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February 28, 2020
Last year, we were delighted when Edible DC featured 4P Foods on their list of Great CSAs in the DC area, a list which included both single-farm CSAs and other network-based delivery services like ours. While we rarely identify ourselves as a CSA, the food hub model at 4P Foods does have many similarities, notably that it offers you the opportunity to know where your food comes from and to support a direct market for small farmers with your food dollars.
As February 28th was #CSADay2020 and the excitement of the spring growing season is just around the corner, we would like to shed some light on the commonalities and differences between what we offer at 4P Foods and what a traditional CSA entails. But what is a CSA? What is a food hub? How does a food hub differ from a traditional CSA?
CSA stands for “community-supported agriculture” and first emerged in the US in the 1980s as a model defined by a close relationship between individual farms and customers. CSA participants pay one farmer in advance for a whole season’s worth of food. This up-front investment is commonly referred to as a “share” which, for the patron, translates into a weekly selection of fresh produce or products picked up from the farm (or a designated location) each week.
Shares offer just that – a “share” of the harvest, whether it’s green beans or grass-fed beef. For the farm, each share provides crucial income that allows farmers to invest in the season ahead, from seeds to waxed boxes to labor and all of the other things that go into the unpredictable work of growing food. For the farm’s customers, each share provides a taste of and an intimate connection to what is growing at that particular farm in that particular season.
The USDA defines food hubs as “a business or organization that actively manages the aggregation, distribution and marketing of source-identified food products primarily from local and regional producers to strengthen their ability to satisfy wholesale, retail, and institutional demand.” Food hubs bridge a gap in the food system by creating new pathways to market for many small farms and artisans, and thus make locally produced food more widely accessible to consumers. The infrastructure, scale, and collaborative nature of the food hub model allows for innovative opportunities. According to The Counter, “Food hubs occupy the space between the CSA and the broadline distributor, aggregating produce from several farms at a volume large enough to satisfy institutional clients, while prioritizing local sourcing and facilitating relationships between farmers and their customers.”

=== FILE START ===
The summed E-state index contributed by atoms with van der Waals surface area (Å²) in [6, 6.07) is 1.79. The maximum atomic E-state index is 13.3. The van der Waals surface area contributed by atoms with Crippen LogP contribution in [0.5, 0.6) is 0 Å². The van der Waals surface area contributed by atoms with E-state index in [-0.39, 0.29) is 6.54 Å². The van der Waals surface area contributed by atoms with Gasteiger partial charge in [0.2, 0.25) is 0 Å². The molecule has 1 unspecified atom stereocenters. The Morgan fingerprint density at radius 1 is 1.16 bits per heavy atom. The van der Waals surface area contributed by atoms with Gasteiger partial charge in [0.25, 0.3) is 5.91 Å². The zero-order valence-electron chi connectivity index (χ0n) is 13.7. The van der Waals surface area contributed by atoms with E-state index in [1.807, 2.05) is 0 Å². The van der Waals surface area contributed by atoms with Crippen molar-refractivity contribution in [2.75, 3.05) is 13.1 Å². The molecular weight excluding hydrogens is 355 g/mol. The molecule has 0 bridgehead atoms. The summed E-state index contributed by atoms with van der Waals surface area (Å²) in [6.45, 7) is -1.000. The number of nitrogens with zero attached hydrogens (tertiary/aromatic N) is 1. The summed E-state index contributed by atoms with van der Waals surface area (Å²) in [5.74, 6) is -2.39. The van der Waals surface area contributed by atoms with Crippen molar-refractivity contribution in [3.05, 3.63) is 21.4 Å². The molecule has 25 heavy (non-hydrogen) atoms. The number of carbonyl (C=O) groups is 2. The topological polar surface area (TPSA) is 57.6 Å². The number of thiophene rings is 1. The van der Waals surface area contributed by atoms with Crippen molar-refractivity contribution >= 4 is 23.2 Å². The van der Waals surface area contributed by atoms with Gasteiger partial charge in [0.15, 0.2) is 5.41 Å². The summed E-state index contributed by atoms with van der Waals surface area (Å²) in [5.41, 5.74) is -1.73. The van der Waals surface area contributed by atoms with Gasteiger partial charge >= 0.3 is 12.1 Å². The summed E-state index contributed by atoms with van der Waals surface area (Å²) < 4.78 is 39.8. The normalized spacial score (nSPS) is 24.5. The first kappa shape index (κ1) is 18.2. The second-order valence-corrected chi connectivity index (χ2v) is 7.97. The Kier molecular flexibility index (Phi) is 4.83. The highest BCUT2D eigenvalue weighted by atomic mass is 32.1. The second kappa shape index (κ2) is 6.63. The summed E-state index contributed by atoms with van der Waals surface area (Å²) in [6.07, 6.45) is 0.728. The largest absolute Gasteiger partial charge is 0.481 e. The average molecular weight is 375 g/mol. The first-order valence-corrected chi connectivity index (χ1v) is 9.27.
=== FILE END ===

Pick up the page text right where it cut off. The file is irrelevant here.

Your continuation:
Our model grew out of a desire to build on what is great about CSAs- direct market of farm-to-table food from small farms- while making healthy fresh food more accessible to more people in the community. We believe that Good Food—food that is traceable, nutritious, accessible, and produced in a system that empowers farmers and sustains the environment—should be the norm, not the exception, and we actively work to make that vision a reality each and every day. Every bag of produce, meat, and dairy we deliver not only supports a network of small family farms and artisan producers in the region, but also advances food access initiatives in our communities. We donate one in every ten bags purchased to a local food bank, and in tandem with our partners, we run a year-round farmers market in Southeast DC, deliver “Produce Rx” bags for low-income patients with diet-related diseases, and more.